Warning: While copying a directory tree that has device special files, use the -r option; otherwise, an infinite amount of data is read from the device special file and is duplicated as a special file in the destination directory occupying large file system space.


Causes cp to traverse the symbolic link specified as an operand and copy it to the destination.


Causes cp to traverse the symbolic link specified as an operand or any symbolic links encountered during traversal of a file hierarchy, and copy it to the destination.


Causes cp to copy the symbolic link specified as an operand and any symbolic links encountered during traversal of a file hierarchy. This option will not follow any symbolic links.

-e extarg

Specifies the handling of any extent attributes of the file[s] to be copied. extarg takes one of the following values.


Issues a warning message if extent attributes cannot be copied, but copies the file anyway.


Does not copy the extent attributes.


Fails to copy the file if the extent attribute can not be copied.

Extent attributes can not be copied if the files are being copied to a file system which does not support extent attributes or if that file system has a different block size than the original. If -e is not specified, the default value for extarg is warn.


Specifies "safe" mode. This minimizes the impact of cp on the performance of the system by opening the target file using the O_DSYNC flag. This is recommended when the total size of the copy (not of a single file) is a significant portion of the size of system buffer cache. Usage of this option increases copy time.

Specifying more than one of the mutually-exclusive options -H, -L, and -P will not be considered an error. The last option specified will determine the behavior of the utility.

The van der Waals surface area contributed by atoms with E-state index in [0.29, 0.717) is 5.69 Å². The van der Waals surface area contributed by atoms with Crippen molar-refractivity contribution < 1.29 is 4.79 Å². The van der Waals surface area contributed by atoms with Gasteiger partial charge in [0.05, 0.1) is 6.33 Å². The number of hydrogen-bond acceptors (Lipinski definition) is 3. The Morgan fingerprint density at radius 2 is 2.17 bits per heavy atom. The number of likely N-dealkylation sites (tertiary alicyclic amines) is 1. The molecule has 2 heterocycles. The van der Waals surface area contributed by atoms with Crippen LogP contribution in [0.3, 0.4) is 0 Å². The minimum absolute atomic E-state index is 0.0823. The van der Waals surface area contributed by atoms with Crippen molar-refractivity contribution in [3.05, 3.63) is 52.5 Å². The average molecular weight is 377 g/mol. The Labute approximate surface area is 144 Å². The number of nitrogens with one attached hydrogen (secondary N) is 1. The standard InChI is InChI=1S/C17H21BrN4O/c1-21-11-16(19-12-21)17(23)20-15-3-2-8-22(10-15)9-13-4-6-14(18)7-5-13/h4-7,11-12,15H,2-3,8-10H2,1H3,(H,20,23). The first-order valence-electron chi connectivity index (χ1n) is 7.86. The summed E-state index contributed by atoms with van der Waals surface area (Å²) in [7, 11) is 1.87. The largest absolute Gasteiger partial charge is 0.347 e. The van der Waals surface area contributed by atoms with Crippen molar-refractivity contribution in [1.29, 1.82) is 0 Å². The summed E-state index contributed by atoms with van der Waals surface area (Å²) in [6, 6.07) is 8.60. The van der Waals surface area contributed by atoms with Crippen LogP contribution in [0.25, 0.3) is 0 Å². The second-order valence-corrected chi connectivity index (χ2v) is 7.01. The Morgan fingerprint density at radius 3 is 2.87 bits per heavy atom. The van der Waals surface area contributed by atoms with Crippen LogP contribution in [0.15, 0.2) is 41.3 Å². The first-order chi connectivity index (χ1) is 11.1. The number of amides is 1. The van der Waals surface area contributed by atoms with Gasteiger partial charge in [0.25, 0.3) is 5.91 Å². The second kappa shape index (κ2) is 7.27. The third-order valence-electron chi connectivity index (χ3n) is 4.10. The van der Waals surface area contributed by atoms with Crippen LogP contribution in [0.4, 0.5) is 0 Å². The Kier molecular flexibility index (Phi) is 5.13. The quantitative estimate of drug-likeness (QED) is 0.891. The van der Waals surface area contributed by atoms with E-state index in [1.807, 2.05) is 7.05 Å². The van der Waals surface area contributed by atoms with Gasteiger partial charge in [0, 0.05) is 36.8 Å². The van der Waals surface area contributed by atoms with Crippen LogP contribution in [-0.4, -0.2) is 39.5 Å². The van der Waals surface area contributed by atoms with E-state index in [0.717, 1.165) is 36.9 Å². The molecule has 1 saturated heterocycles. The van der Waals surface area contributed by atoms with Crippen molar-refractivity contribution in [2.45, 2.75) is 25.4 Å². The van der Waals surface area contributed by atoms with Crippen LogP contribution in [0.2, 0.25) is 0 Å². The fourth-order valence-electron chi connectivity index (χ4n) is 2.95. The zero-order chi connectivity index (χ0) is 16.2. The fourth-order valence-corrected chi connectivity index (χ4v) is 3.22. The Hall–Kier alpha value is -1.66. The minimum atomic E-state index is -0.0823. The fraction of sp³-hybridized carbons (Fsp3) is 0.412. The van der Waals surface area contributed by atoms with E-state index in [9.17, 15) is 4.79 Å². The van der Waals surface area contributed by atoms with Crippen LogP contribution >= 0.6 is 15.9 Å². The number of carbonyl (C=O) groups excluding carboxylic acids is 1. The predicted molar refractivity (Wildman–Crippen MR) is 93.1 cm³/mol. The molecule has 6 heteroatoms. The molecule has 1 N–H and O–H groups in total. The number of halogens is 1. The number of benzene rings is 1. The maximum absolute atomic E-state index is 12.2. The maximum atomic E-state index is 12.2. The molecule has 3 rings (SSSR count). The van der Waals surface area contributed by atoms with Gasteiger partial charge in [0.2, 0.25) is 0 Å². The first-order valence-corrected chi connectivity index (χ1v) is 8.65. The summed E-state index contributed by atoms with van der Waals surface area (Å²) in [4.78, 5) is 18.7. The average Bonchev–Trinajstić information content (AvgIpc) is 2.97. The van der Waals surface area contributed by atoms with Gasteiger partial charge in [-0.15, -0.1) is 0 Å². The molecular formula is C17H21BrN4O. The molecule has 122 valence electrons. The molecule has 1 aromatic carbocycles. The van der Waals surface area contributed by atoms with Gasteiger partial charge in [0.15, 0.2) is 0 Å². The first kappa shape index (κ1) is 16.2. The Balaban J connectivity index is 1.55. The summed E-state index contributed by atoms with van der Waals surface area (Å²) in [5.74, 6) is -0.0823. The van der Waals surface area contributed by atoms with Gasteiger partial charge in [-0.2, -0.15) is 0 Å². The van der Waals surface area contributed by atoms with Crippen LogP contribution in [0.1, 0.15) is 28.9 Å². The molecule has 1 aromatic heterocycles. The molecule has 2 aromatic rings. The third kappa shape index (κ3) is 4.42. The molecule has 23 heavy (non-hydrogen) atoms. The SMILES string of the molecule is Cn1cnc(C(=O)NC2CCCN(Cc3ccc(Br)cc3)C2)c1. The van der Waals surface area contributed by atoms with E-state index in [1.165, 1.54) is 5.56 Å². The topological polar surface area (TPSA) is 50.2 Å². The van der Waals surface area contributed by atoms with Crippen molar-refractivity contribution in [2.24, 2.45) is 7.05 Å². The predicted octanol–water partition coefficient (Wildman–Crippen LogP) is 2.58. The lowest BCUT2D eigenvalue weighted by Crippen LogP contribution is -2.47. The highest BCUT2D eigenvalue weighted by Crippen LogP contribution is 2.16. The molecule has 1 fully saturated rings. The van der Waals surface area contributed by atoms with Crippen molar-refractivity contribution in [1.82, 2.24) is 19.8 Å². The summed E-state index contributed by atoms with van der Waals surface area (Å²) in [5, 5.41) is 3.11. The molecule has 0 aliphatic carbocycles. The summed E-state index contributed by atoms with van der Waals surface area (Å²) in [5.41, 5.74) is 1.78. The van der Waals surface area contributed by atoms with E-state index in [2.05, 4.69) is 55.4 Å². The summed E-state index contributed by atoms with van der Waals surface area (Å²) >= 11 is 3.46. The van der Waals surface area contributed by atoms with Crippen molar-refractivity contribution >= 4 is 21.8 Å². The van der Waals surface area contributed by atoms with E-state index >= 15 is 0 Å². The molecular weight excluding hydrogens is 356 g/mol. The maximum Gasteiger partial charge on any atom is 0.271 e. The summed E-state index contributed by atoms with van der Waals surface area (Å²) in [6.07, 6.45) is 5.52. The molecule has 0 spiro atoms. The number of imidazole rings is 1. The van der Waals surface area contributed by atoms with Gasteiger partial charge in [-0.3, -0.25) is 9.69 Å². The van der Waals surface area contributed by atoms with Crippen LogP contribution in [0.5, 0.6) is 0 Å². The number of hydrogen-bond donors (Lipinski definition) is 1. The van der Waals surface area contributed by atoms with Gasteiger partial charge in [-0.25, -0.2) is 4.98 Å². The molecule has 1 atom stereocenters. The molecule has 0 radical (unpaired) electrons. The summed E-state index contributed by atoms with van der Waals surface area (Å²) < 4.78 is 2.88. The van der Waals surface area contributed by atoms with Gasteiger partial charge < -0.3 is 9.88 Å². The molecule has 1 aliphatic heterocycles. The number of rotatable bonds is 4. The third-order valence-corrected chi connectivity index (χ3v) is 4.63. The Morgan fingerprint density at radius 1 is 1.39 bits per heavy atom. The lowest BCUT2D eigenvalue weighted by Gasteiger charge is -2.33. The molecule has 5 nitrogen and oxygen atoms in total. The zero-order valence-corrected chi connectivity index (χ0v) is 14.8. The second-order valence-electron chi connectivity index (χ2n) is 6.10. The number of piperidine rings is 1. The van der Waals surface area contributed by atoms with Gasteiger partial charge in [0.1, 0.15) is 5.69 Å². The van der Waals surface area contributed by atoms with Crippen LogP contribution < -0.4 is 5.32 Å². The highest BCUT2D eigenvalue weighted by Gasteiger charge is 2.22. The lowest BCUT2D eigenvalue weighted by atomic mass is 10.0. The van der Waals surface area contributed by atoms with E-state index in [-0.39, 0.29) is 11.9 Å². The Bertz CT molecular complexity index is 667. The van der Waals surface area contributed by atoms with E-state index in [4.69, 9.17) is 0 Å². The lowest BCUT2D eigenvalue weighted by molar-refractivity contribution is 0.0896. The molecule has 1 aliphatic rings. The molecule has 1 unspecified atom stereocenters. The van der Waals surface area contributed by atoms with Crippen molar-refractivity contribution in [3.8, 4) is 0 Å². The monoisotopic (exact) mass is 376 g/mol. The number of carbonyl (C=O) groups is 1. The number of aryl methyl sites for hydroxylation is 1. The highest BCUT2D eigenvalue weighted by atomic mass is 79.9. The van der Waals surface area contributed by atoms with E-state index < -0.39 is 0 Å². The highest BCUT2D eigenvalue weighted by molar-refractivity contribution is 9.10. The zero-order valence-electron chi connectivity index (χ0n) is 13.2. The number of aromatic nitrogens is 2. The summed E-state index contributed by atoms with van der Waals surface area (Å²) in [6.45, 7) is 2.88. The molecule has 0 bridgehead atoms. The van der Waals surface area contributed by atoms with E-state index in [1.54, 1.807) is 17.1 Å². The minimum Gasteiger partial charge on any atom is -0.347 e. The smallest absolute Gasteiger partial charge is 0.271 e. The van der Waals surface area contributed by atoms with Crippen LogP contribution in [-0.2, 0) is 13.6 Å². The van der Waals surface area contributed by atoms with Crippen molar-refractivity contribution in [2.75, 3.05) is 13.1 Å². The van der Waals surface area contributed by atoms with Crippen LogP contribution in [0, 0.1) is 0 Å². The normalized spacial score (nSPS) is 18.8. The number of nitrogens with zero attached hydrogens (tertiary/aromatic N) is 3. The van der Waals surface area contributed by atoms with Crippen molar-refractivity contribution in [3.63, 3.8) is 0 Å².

Access Control Lists (ACLs)

If new_file is a new file, or if a new file is created in dest_directory, it inherits the access control list of the original file1, file2, etc., altered to reflect any difference in ownership between the two files (see acl(5) and aclv(5)). In JFS file systems, new files created by cp do not inherit their parent directory's default ACL entries (if any), but instead retain the ACLs of the files being copied. When copying files from a JFS file system to an HFS file system or vice versa, optional ACL entries are lost.


For information about the UNIX standard environment, see standards(5).

Environment Variables

LC_CTYPE determines the interpretation of text as single and/or multi-byte characters.

LANG and LC_CTYPE determine the local language equivalent of y (for yes/no queries).

LANG determines the language in which messages are displayed.

If LC_CTYPE is not specified in the environment or is set to the empty string, the value of LANG is used as a default for each unspecified or empty variable. If LANG is not specified or is set to the empty string, a default of "C" (see lang(5)) is used instead of LANG. If any internationalization variable contains an invalid setting, cp behaves as if all internationalization variables are set to "C". See environ(5).

International Code Set Support

Single- and multi-byte character code sets are supported.


The following command moves the directory sourcedir and its contents to a new location (targetdir) in the file system. Since cp creates the new directory, the destination directory targetdir should not already exist.

cp -r sourcedir targetdir && rm -rf sourcedir

The -r option copies the subtree (files and subdirectories) in directory sourcedir to directory targetdir. The double ampersand (&&) causes a conditional action. If the operation on the left side of the && is successful, the right side is executed (and removes the old directory). If the operation on the left of the && is not successful, the old directory is not removed.

This example is equivalent to:

mv sourcedir targetdir

To copy all files and directory subtrees in the current directory to an existing targetdir, use:

cp -r * targetdir

To copy all files and directory subtrees in sourcedir to targetdir, use:

cp -r sourcedir/* targetdir

Note that directory pathnames can precede both sourcedir and targetdir.

To create a zero-length file, use any of the following:

cat /dev/null >file cp /dev/null file touch file



Access control lists of networked files are summarized (as returned in st_mode by stat()), but not copied to the new file. When using mv or ln on such files, a + is not printed after the mode value when asking for permission to overwrite a file.


cp was developed by AT&T, the University of California, Berkeley, and HP.